Credit card benefits for active duty military

One of the most burdensome – but least discussed – challenges for military service members is financial strain. According to the National Foundation for Credit Counseling, nine out of ten active duty military members are worried about money. A Blue Star Families survey even found that financial stress outweighs deployment as the top concern for military families.

This financial pressure can make choosing a credit card a stressful process for anyone in the military. But it’s not all bad news. Thanks to a federal law called the SCRA, credit cards for active duty military members are limited to a low maximum APR. In addition to this protection, many financial institutions offer their own bonuses and incentives to military personnel.

What is the SCRA?

The Servicemembers Civil Relief Act, or SCRA, provides financial protection to active duty military members. This includes financial burdens like rent and mortgage payments, income tax and even cell phone contracts. It is designed to give service members peace of mind regarding their finances so that they can focus on their military duty.

What protections are offered under the SCRA?

The SCRA includes the following financial protections:

  • A 6% interest rate cap on any financial obligations made before active duty began, such as credit card or mortgage debt
  • Protection against default judgments in civil court cases where the service member cannot appear due to military service obligations
  • Protection against foreclosure for one year following the end of active duty
  • Protection against vehicle repossession while in active service
  • Ability to terminate a lease without penalty if called into active duty or given permanent change of station (PCS) orders
  • Ability to cancel any cell phone, internet or television service contracts if given orders to relocate out of the provider’s service area

Who qualifies for SCRA benefits?

In order to qualify for SCRA benefits, military members must currently be on active duty. In most cases, benefits will stay in effect for 30 to 90 days after active duty ends. They will not go away if the service member is absent due to illness, becomes wounded, or goes on leave. Dependents are also covered under many protections offered by the SCRA.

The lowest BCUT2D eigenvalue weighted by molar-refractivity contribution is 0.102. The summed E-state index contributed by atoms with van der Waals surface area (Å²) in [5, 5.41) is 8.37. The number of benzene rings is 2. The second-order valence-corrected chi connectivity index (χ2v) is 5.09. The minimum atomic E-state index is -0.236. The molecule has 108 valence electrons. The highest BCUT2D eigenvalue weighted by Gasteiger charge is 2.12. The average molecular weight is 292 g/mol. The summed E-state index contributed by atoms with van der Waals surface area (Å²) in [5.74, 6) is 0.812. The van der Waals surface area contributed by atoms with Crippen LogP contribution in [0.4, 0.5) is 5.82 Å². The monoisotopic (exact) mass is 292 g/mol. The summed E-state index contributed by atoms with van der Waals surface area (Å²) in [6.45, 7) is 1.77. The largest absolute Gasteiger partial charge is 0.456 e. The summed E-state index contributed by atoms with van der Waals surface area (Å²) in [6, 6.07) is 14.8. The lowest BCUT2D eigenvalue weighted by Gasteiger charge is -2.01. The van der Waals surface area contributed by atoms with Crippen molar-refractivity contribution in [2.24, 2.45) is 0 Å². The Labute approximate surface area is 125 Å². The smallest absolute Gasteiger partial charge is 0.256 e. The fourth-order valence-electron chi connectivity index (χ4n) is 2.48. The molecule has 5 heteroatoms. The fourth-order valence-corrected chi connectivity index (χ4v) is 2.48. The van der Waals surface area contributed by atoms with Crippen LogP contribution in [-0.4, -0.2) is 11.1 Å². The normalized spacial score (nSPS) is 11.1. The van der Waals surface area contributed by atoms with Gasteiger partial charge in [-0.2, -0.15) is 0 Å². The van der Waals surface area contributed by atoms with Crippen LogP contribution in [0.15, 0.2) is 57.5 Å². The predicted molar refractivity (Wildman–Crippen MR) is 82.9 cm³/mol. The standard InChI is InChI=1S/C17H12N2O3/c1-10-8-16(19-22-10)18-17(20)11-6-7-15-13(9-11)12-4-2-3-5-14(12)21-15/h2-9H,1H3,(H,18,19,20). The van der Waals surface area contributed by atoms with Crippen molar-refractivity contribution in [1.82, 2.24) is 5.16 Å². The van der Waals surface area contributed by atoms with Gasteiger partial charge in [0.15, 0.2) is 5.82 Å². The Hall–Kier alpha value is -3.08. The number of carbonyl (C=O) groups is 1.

The act does not apply to reservists or National Guard members who are not on active duty for at least 30 consecutive days. However, members of the National Guard and reserve who are not protected by the SCRA may qualify for additional benefits in some states.

Which credit card issuers offer the best benefits for active duty military cardholders?

Many credit card issuers have a focal point on SCRA benefits and take special care to attract military personnel to their services. Look for the best available options on any of these cards at our best cards page.

American Express

The Platinum Card® from American Express is known as one of the best SCRA credit cards as military members can get its $550 annual fee waived each year they are on active duty. The card comes with a long list of perks that are extremely beneficial to military families, such as $200 in airline fee credit, $15 per month in Uber credit, and a statement credit towards application fees to Global Entry or TSA Pre✓®.

Bank of America

Bank of America offers a 6% interest rate cap on credit cards opened before active duty as prescribed by the SCRA. This includes popular credit cards such as BankAmericard®, Bank of America Cash Rewards®, and Bank of America Travel Rewards®, which all offer 0% introductory APRs for 12 to 18 billing cycles.

Active duty military personnel can qualify for an even lower cap of 4% on home loans that are both owned and serviced by Bank of America. Service members may also benefit from the Military Modification Program, which covers principal forgiveness and other solutions for those who are having trouble affording their home.

Capital One

All Capital One credit cards fall under a generous 4% interest rate cap on accounts owned and serviced by the bank, as long as they were opened before active duty began.